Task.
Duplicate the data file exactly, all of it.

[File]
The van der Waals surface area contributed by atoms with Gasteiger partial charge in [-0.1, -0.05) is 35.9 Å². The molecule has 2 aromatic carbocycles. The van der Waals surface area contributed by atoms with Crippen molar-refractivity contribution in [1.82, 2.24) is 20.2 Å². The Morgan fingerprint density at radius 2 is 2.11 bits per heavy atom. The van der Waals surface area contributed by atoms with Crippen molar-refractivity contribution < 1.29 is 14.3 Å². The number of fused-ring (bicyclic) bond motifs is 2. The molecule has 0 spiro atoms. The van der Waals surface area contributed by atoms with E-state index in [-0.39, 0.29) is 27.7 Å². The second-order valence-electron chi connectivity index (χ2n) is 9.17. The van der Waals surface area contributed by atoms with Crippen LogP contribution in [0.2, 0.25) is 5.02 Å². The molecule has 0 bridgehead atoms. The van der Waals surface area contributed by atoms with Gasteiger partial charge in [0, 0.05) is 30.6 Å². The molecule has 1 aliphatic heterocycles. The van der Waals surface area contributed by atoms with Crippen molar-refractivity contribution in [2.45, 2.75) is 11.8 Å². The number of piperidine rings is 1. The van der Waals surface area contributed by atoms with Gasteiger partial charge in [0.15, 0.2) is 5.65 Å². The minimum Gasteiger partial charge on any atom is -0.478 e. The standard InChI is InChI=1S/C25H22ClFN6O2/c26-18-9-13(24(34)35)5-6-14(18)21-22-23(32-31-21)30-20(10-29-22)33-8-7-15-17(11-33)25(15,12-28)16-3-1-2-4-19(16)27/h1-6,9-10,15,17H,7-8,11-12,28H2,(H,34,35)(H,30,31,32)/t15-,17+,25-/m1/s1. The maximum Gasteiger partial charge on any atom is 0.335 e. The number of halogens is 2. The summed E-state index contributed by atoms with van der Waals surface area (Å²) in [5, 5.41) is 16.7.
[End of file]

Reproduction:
The van der Waals surface area contributed by atoms with Gasteiger partial charge in [-0.1, -0.05) is 35.9 Å². The molecule has 2 aromatic carbocycles. The van der Waals surface area contributed by atoms with Crippen molar-refractivity contribution in [1.82, 2.24) is 20.2 Å². The Morgan fingerprint density at radius 2 is 2.11 bits per heavy atom. The van der Waals surface area contributed by atoms with Crippen molar-refractivity contribution < 1.29 is 14.3 Å². The number of fused-ring (bicyclic) bond motifs is 2. The molecule has 0 spiro atoms. The van der Waals surface area contributed by atoms with E-state index in [-0.39, 0.29) is 27.7 Å². The second-order valence-electron chi connectivity index (χ2n) is 9.17. The van der Waals surface area contributed by atoms with Crippen LogP contribution in [0.2, 0.25) is 5.02 Å². The molecule has 0 bridgehead atoms. The van der Waals surface area contributed by atoms with Gasteiger partial charge in [0, 0.05) is 30.6 Å². The molecule has 1 aliphatic heterocycles. The van der Waals surface area contributed by atoms with Crippen molar-refractivity contribution in [2.45, 2.75) is 11.8 Å². The number of piperidine rings is 1. The van der Waals surface area contributed by atoms with Gasteiger partial charge in [0.15, 0.2) is 5.65 Å². The minimum Gasteiger partial charge on any atom is -0.478 e. The standard InChI is InChI=1S/C25H22ClFN6O2/c26-18-9-13(24(34)35)5-6-14(18)21-22-23(32-31-21)30-20(10-29-22)33-8-7-15-17(11-33)25(15,12-28)16-3-1-2-4-19(16)27/h1-6,9-10,15,17H,7-8,11-12,28H2,(H,34,35)(H,30,31,32)/t15-,17+,25-/m1/s1. The maximum Gasteiger partial charge on any atom is 0.335 e. The number of halogens is 2. The summed E-state index contributed by atoms with van der Waals surface area (Å²) in [5, 5.41) is 16.7.